As minority children have become the majority in the state’s public schools, districts are struggling to attract teachers of color to the workforce.
While more than half of students in New Jersey are nonwhite, just 16% of teachers are, according to the state Department of Education.
“Urban areas, it is truly beneficial to mirror your population, right? To understand the cultural nuances, to understand the language, to really support the family. And to do that you really have to understand their culture, their language and what they bring to the classroom and the schools,” said Paterson Public Schools Deputy Superintendent Susana Perón.
But it’s minority male teachers that the state is really struggling to recruit and keep in the classroom.
Assemblyman Benjie Wimberly, who represents Paterson, was once a special-education teacher in the district. He says it’s important for students in urban areas to be surrounded by teachers with similar backgrounds that can act as role models.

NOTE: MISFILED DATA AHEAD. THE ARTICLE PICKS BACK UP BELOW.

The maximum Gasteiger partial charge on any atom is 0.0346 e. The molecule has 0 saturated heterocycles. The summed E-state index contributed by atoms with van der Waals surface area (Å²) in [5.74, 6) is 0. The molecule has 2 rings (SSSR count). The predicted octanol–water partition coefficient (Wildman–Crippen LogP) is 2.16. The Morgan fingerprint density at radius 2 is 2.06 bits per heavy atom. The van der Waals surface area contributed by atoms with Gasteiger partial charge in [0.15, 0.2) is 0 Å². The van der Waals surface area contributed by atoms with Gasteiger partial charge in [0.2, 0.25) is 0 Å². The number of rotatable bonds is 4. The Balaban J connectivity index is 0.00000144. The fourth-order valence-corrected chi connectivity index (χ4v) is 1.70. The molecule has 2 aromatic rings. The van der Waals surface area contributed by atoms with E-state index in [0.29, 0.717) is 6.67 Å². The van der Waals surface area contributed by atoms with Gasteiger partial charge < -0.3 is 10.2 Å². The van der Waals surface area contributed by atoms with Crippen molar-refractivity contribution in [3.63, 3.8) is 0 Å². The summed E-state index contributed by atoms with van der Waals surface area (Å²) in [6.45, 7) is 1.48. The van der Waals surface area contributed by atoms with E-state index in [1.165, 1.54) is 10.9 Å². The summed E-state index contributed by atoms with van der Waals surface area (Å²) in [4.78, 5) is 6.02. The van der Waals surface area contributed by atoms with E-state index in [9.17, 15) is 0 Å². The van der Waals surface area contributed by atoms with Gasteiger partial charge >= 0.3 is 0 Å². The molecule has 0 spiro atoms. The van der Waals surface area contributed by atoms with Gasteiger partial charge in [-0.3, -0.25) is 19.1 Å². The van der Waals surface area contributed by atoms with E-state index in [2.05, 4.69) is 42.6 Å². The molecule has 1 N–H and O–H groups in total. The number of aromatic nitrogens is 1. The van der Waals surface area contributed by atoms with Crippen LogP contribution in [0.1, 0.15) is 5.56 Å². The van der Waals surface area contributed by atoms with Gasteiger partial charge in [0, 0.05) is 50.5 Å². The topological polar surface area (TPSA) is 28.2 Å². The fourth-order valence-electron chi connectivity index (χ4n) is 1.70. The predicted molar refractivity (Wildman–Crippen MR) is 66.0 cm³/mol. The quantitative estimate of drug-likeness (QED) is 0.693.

“In particular, when it comes to our young men of color, African American and Latino men, to incarcerate them, it’s $61,000 a year. To educate them, it’s around $16,500 a year. It’s a matter of where your priorities are and where you want to go, invest now or pay later,” said Wimberly.
Nationwide, black and Hispanic males each make up just 2% of the teaching workforce, according to the U.S. Department of Education.
And the lack of teachers of color in the classroom recently prompted Gov. Murphy to sign legislation creating a pilot program. It would recruit minority men to teach in certain underperforming schools through the state’s alternate route teacher preparation program.
In January, the Department of Education provided $750,000 in grants to Montclair State University and Rutgers University for recruitment and training efforts to attract teachers and then place them in high-needs school districts.
“There was a lot of Caucasians, or nonminority males,” said Montclair State graduate Efraim Monterroso.
Monterroso graduated last week with a teaching degree specializing in Spanish Secondary Education. Monterroso says having a mentor who was a minority male teacher in high school is what inspired him to pursue education.
“If they see someone who’s gone through college, has finished the degree, has, you know, crossed the hurdles that they are probably experiencing at the current moment and making are relatable it really makes it achievable,” Monterroso said.